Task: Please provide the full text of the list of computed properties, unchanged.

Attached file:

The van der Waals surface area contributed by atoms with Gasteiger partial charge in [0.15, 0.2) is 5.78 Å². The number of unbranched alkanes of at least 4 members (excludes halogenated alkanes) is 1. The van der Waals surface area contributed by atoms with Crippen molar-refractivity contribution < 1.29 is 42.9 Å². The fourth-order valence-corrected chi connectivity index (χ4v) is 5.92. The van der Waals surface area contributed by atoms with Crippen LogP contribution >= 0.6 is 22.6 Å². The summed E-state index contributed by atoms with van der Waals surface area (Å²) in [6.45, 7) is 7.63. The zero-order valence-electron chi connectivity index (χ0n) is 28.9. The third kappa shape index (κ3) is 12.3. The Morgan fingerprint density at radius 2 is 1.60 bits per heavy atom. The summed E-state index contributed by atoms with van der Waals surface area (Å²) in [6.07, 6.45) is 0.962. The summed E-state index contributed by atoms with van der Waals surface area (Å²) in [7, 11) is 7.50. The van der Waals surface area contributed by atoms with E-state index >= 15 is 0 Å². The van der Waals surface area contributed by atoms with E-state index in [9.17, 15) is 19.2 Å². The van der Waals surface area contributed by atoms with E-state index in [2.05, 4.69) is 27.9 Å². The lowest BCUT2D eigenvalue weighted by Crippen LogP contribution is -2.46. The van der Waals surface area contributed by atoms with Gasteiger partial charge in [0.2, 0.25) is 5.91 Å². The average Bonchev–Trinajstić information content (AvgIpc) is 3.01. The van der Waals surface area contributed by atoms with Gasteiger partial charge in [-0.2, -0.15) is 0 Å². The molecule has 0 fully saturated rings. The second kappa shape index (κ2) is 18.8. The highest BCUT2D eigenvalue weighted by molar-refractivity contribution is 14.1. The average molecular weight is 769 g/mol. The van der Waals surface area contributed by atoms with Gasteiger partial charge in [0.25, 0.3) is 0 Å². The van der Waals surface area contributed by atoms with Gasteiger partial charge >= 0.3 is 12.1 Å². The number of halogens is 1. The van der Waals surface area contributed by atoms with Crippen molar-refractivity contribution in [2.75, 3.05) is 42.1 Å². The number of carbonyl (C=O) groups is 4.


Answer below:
The van der Waals surface area contributed by atoms with Gasteiger partial charge in [0.15, 0.2) is 5.78 Å². The number of unbranched alkanes of at least 4 members (excludes halogenated alkanes) is 1. The van der Waals surface area contributed by atoms with Crippen molar-refractivity contribution < 1.29 is 42.9 Å². The fourth-order valence-corrected chi connectivity index (χ4v) is 5.92. The van der Waals surface area contributed by atoms with Crippen LogP contribution >= 0.6 is 22.6 Å². The summed E-state index contributed by atoms with van der Waals surface area (Å²) in [6.45, 7) is 7.63. The zero-order valence-electron chi connectivity index (χ0n) is 28.9. The third kappa shape index (κ3) is 12.3. The Morgan fingerprint density at radius 2 is 1.60 bits per heavy atom. The summed E-state index contributed by atoms with van der Waals surface area (Å²) in [6.07, 6.45) is 0.962. The summed E-state index contributed by atoms with van der Waals surface area (Å²) in [7, 11) is 7.50. The van der Waals surface area contributed by atoms with E-state index >= 15 is 0 Å². The van der Waals surface area contributed by atoms with E-state index in [9.17, 15) is 19.2 Å². The van der Waals surface area contributed by atoms with E-state index in [2.05, 4.69) is 27.9 Å². The lowest BCUT2D eigenvalue weighted by Crippen LogP contribution is -2.46. The van der Waals surface area contributed by atoms with Gasteiger partial charge in [0.2, 0.25) is 5.91 Å². The average Bonchev–Trinajstić information content (AvgIpc) is 3.01. The van der Waals surface area contributed by atoms with Gasteiger partial charge in [-0.2, -0.15) is 0 Å². The molecule has 0 fully saturated rings. The second kappa shape index (κ2) is 18.8. The highest BCUT2D eigenvalue weighted by molar-refractivity contribution is 14.1. The average molecular weight is 769 g/mol. The van der Waals surface area contributed by atoms with Gasteiger partial charge in [0.25, 0.3) is 0 Å². The van der Waals surface area contributed by atoms with Gasteiger partial charge >= 0.3 is 12.1 Å². The number of halogens is 1. The van der Waals surface area contributed by atoms with Crippen molar-refractivity contribution in [2.75, 3.05) is 42.1 Å². The number of carbonyl (C=O) groups is 4.